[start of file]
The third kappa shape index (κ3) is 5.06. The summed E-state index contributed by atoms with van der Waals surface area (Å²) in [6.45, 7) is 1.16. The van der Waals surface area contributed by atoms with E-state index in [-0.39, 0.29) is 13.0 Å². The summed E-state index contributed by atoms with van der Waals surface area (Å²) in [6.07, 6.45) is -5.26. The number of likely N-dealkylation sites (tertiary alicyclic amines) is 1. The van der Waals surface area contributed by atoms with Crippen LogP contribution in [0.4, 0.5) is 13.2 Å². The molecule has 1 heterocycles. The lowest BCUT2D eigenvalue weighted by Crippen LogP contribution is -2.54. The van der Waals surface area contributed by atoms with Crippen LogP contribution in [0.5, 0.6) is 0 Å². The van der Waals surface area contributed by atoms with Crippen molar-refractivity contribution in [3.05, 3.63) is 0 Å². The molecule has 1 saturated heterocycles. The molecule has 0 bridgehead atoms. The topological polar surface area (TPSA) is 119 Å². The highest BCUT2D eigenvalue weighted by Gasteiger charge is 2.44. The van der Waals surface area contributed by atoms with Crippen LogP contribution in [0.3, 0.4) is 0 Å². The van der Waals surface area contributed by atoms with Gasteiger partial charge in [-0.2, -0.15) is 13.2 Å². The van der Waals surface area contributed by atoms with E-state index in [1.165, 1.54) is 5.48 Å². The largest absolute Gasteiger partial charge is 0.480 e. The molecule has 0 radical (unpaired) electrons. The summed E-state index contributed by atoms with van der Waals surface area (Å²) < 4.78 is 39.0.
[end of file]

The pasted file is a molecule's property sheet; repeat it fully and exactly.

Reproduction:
The third kappa shape index (κ3) is 5.06. The summed E-state index contributed by atoms with van der Waals surface area (Å²) in [6.45, 7) is 1.16. The van der Waals surface area contributed by atoms with E-state index in [-0.39, 0.29) is 13.0 Å². The summed E-state index contributed by atoms with van der Waals surface area (Å²) in [6.07, 6.45) is -5.26. The number of likely N-dealkylation sites (tertiary alicyclic amines) is 1. The van der Waals surface area contributed by atoms with Crippen LogP contribution in [0.4, 0.5) is 13.2 Å². The molecule has 1 heterocycles. The lowest BCUT2D eigenvalue weighted by Crippen LogP contribution is -2.54. The van der Waals surface area contributed by atoms with Crippen LogP contribution in [0.5, 0.6) is 0 Å². The van der Waals surface area contributed by atoms with Crippen molar-refractivity contribution in [3.05, 3.63) is 0 Å². The molecule has 1 saturated heterocycles. The molecule has 0 bridgehead atoms. The topological polar surface area (TPSA) is 119 Å². The highest BCUT2D eigenvalue weighted by Gasteiger charge is 2.44. The van der Waals surface area contributed by atoms with Crippen LogP contribution in [0.3, 0.4) is 0 Å². The van der Waals surface area contributed by atoms with Gasteiger partial charge in [-0.2, -0.15) is 13.2 Å². The van der Waals surface area contributed by atoms with E-state index in [1.165, 1.54) is 5.48 Å². The largest absolute Gasteiger partial charge is 0.480 e. The molecule has 0 radical (unpaired) electrons. The summed E-state index contributed by atoms with van der Waals surface area (Å²) < 4.78 is 39.0.